Ohio business owners may already have a will or be in the process of creating one, but how many of them have a succession plan? This is just one of many documents that comprise an estate plan, all of which merit consideration. Other documents in an estate plan, such as power of attorney, can be beneficial for business owners and non-business owners alike.

Business owners can use a succession plan to name a person to take over their organizations if they become incapacitated or pass away. An individual can also use these plans to provide directions on how he or she wants someone to get rid of the business after his or her death, such as by selling ownership shares to a co-owner or selling the company altogether.

Estate planning also allows individuals to name a trustee to manage business assets on behalf of their beneficiaries via a living revocable trust. If someone becomes mentally incapacitated, another person can take over making decisions relating to that person’s financial and medical matters if he or she prepared a financial and/or medical power of attorney before becoming incapacitated.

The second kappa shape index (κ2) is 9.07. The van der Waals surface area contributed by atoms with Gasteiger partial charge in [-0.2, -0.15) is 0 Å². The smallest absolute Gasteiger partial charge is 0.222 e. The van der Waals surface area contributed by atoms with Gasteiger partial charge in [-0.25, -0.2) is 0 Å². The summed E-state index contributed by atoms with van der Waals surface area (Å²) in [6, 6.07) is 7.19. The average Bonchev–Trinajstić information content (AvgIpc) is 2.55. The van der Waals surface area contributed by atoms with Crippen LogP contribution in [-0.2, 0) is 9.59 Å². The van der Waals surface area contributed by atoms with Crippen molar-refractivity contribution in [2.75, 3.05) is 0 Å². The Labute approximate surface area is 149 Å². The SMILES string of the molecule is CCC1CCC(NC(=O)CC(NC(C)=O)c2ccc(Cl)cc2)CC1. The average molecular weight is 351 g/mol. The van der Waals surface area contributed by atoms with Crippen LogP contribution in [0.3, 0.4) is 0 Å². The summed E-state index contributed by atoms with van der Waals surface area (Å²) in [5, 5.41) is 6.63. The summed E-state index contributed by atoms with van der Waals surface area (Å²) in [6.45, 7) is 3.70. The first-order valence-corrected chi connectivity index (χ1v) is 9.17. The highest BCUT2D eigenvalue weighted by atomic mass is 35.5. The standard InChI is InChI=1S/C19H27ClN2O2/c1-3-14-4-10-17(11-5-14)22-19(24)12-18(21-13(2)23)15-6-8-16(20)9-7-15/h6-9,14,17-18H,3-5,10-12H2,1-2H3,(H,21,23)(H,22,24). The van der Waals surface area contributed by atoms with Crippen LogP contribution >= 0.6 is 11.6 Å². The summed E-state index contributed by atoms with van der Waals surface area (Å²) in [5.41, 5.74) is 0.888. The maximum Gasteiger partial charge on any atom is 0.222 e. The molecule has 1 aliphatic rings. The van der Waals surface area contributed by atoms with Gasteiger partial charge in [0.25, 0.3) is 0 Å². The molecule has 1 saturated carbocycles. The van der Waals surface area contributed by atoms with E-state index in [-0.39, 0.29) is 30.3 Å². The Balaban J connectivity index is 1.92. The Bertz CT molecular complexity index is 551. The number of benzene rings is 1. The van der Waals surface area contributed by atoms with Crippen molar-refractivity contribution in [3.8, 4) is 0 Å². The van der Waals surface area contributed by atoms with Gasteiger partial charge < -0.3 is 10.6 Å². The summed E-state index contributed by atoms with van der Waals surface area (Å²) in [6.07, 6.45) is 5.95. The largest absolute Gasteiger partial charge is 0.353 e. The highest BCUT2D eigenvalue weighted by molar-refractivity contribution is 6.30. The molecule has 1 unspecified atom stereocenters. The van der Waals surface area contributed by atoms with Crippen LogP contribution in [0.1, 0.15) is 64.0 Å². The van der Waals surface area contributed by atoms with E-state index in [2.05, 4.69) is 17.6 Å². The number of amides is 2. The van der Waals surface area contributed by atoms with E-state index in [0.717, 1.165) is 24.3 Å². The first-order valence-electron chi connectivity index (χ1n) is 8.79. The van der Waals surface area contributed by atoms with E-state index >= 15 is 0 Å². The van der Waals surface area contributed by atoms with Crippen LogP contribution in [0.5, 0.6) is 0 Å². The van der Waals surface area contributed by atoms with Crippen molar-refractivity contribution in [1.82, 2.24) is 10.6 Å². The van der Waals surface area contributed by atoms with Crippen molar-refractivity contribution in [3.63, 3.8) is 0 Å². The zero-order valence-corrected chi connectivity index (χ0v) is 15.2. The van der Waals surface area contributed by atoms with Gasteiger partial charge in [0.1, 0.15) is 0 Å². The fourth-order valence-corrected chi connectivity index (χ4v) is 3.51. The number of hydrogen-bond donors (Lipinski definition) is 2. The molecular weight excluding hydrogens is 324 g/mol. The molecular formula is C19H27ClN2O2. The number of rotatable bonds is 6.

Many people are familiar with disability and life insurance, which provide coverage to individuals who become disabled and unable to work or who pass away. Key person insurance is another form of coverage that can offer coverage to a specific business. Key person insurance and key person disability insurance that name a business as a beneficiary can pay benefits to a person who takes over a business when the business owner passes away or becomes incapacitated.

If a business owner’s succession plan includes a buy-sell agreement, key person insurance becomes necessary. Business owners and other Ohio residents who need assistance with creating an estate plan may want to consult with a local estate planning attorney.